The opening story, "I Stand Here Ironing," is the best of the collection. A mother mulls over the request of her daughter's teacher to discuss the troubles her daughter is having in school. Of course the mother knows her daughter's struggles. The prose floats through the pages the way a real person remembers, and, sadly in this case, regrets the past.
"O Yes" shows its readers how early the realities of race relations impact us. Two young girls, once best friends, see themselves losing each other as the black family and white family head in different directions. As she does throughout the collection, Olsen never wavers from what are often harsh realities in this story.
"Hey Sailor, What Ship" examines the toll of alcoholism on the addicted and those around him. I definitely could have used a bit more explanation to understand the relationships here. There was just too much put on the reader.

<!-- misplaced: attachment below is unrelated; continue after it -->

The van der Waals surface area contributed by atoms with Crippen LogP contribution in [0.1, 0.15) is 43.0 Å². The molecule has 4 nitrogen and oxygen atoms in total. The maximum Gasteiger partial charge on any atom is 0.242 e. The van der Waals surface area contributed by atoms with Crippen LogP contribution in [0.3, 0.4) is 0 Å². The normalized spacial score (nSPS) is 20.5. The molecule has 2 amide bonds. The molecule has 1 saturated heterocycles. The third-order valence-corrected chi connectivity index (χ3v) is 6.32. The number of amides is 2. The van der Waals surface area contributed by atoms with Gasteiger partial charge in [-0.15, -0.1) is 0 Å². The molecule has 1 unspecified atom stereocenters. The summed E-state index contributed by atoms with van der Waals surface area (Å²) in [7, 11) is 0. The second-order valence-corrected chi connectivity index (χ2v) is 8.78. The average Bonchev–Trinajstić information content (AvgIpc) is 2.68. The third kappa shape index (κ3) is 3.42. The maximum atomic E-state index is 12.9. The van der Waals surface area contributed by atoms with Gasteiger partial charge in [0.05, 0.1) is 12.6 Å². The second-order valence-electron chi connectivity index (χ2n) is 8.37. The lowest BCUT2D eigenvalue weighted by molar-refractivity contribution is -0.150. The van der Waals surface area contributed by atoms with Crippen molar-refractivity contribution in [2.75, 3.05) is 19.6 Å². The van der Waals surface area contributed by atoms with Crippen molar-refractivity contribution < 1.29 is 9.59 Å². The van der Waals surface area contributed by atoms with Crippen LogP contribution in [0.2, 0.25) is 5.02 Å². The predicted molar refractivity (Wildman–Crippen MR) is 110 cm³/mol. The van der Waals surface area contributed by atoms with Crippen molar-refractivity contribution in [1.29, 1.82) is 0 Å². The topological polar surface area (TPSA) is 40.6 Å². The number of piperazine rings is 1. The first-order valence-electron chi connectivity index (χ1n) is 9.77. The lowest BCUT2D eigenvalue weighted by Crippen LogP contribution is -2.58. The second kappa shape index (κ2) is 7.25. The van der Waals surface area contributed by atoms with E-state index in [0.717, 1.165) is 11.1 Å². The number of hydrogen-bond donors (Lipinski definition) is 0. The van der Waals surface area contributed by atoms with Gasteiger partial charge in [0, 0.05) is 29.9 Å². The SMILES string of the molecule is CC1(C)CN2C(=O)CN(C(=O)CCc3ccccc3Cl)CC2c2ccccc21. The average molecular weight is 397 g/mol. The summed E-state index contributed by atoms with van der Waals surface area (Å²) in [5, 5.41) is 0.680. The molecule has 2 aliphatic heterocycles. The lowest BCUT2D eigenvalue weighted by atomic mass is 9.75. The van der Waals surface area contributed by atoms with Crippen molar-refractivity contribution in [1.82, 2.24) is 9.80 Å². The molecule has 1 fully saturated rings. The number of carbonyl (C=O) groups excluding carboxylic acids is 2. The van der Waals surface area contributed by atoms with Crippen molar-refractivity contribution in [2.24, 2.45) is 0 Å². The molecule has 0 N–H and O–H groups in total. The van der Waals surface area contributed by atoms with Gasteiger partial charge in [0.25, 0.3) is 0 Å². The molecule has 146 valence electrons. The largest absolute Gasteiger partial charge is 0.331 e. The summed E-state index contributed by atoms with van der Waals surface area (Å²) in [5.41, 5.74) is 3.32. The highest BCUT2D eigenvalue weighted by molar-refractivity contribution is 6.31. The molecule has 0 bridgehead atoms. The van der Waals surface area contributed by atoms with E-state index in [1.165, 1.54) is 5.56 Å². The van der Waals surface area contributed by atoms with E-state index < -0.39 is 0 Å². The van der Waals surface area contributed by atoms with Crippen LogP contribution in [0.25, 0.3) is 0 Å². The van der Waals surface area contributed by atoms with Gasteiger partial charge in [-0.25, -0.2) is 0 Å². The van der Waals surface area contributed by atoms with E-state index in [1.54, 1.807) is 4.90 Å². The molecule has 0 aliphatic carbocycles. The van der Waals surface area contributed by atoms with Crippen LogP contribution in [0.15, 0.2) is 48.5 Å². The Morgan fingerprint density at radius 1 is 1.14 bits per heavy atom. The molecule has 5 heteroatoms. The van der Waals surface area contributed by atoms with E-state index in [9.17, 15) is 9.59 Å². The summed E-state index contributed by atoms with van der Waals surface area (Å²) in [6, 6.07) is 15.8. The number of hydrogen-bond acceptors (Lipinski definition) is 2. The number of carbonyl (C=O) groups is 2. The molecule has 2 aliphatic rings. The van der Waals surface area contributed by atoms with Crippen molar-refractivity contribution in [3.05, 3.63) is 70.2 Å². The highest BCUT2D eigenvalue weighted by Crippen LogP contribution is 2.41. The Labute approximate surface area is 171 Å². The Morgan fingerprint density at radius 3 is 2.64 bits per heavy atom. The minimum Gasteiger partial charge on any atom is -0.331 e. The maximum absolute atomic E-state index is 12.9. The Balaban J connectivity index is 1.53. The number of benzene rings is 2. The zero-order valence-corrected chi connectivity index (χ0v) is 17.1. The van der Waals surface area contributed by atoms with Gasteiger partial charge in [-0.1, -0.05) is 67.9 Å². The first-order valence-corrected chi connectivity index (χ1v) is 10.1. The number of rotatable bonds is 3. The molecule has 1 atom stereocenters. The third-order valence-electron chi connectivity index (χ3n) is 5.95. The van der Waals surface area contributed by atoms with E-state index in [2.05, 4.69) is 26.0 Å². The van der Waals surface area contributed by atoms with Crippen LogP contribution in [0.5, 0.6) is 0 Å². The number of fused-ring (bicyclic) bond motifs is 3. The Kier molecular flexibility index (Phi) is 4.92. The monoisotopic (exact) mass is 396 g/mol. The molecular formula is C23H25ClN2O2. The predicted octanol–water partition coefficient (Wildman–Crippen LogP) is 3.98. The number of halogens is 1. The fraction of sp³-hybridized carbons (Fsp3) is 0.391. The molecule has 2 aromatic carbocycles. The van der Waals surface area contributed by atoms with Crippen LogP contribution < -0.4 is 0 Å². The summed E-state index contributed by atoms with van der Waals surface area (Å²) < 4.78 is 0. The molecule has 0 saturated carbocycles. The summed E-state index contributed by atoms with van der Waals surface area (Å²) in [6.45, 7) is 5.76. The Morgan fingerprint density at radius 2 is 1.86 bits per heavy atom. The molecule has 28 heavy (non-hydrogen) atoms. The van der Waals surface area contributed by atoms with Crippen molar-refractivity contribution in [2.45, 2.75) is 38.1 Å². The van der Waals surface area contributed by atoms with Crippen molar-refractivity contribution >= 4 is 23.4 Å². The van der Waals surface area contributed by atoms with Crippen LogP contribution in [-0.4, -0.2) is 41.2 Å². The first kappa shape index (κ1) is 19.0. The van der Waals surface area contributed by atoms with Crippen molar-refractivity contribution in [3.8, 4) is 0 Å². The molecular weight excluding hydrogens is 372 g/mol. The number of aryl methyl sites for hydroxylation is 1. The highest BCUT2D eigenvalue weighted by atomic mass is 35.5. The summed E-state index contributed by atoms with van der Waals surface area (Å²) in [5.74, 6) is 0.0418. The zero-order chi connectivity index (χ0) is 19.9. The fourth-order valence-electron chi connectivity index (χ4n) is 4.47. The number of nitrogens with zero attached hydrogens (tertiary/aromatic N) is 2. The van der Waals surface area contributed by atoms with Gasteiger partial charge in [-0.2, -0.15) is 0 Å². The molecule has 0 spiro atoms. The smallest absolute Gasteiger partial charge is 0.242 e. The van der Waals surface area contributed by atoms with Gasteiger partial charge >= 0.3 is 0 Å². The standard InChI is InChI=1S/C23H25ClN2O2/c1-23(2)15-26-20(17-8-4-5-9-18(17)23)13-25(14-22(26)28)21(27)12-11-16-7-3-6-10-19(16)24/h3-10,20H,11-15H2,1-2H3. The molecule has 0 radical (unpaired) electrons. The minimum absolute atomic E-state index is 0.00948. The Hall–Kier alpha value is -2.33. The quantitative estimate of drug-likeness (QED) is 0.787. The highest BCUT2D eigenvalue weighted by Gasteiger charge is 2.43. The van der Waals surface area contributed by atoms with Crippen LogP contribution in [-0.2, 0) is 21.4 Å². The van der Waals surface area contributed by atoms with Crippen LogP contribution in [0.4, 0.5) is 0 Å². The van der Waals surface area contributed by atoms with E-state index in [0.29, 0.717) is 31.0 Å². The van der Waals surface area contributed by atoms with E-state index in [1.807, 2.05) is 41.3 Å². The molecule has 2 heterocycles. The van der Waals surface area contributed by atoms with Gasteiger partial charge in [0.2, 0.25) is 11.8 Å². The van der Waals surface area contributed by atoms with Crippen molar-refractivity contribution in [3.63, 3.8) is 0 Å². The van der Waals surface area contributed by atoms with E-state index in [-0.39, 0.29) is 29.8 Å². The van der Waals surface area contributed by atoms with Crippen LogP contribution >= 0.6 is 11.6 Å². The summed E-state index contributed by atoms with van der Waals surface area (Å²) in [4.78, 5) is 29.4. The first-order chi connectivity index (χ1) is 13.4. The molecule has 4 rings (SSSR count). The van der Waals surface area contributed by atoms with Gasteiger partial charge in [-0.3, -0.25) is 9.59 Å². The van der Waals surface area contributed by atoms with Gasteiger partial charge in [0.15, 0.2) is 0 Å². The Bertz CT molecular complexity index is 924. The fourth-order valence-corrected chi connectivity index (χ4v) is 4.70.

"Tell Me a Riddle" looks at the fate of aging we all face. Overwhelmingly sad, the story is very strong. The cruel realities of becoming an elderly person are never shied away from here. Occasionally, the prose left me a touch lost, but nothing that hurt the story too much.
Olsen is a voice I'm guessing few casual readers like myself have come across before. Tell Me a Riddle isn't a page-turner, but at the very least will broaden your horizons.